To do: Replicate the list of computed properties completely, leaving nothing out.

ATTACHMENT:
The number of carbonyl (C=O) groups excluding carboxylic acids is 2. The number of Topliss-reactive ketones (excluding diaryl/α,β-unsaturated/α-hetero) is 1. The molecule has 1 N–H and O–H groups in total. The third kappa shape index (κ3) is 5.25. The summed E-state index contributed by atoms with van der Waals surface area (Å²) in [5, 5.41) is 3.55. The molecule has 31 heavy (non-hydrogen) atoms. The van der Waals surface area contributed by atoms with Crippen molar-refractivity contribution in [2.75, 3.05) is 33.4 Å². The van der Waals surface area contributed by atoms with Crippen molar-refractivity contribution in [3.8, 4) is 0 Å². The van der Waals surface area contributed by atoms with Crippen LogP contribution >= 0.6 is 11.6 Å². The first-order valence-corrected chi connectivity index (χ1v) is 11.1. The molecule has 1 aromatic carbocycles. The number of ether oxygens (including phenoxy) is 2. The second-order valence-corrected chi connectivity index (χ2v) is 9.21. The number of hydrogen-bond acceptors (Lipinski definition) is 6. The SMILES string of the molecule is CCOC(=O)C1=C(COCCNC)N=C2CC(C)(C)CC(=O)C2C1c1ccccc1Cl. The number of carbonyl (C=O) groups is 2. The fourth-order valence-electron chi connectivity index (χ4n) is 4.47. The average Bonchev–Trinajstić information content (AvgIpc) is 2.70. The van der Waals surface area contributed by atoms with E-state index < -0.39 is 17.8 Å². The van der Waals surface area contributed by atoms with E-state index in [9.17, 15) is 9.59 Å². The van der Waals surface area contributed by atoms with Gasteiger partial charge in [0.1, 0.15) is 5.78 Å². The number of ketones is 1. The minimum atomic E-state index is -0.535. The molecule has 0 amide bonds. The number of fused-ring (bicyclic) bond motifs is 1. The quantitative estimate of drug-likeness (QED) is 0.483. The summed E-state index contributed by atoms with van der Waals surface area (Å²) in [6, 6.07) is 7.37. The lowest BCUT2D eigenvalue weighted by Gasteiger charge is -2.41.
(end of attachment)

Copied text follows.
The number of carbonyl (C=O) groups excluding carboxylic acids is 2. The number of Topliss-reactive ketones (excluding diaryl/α,β-unsaturated/α-hetero) is 1. The molecule has 1 N–H and O–H groups in total. The third kappa shape index (κ3) is 5.25. The summed E-state index contributed by atoms with van der Waals surface area (Å²) in [5, 5.41) is 3.55. The molecule has 31 heavy (non-hydrogen) atoms. The van der Waals surface area contributed by atoms with Crippen molar-refractivity contribution in [2.75, 3.05) is 33.4 Å². The van der Waals surface area contributed by atoms with Crippen molar-refractivity contribution in [3.8, 4) is 0 Å². The van der Waals surface area contributed by atoms with Crippen LogP contribution >= 0.6 is 11.6 Å². The first-order valence-corrected chi connectivity index (χ1v) is 11.1. The molecule has 1 aromatic carbocycles. The number of ether oxygens (including phenoxy) is 2. The second-order valence-corrected chi connectivity index (χ2v) is 9.21. The number of hydrogen-bond acceptors (Lipinski definition) is 6. The SMILES string of the molecule is CCOC(=O)C1=C(COCCNC)N=C2CC(C)(C)CC(=O)C2C1c1ccccc1Cl. The number of carbonyl (C=O) groups is 2. The fourth-order valence-electron chi connectivity index (χ4n) is 4.47. The average Bonchev–Trinajstić information content (AvgIpc) is 2.70. The van der Waals surface area contributed by atoms with E-state index < -0.39 is 17.8 Å². The van der Waals surface area contributed by atoms with E-state index in [9.17, 15) is 9.59 Å². The van der Waals surface area contributed by atoms with Gasteiger partial charge in [0.1, 0.15) is 5.78 Å². The number of ketones is 1. The minimum atomic E-state index is -0.535. The molecule has 0 amide bonds. The number of fused-ring (bicyclic) bond motifs is 1. The quantitative estimate of drug-likeness (QED) is 0.483. The summed E-state index contributed by atoms with van der Waals surface area (Å²) in [6, 6.07) is 7.37. The lowest BCUT2D eigenvalue weighted by Gasteiger charge is -2.41.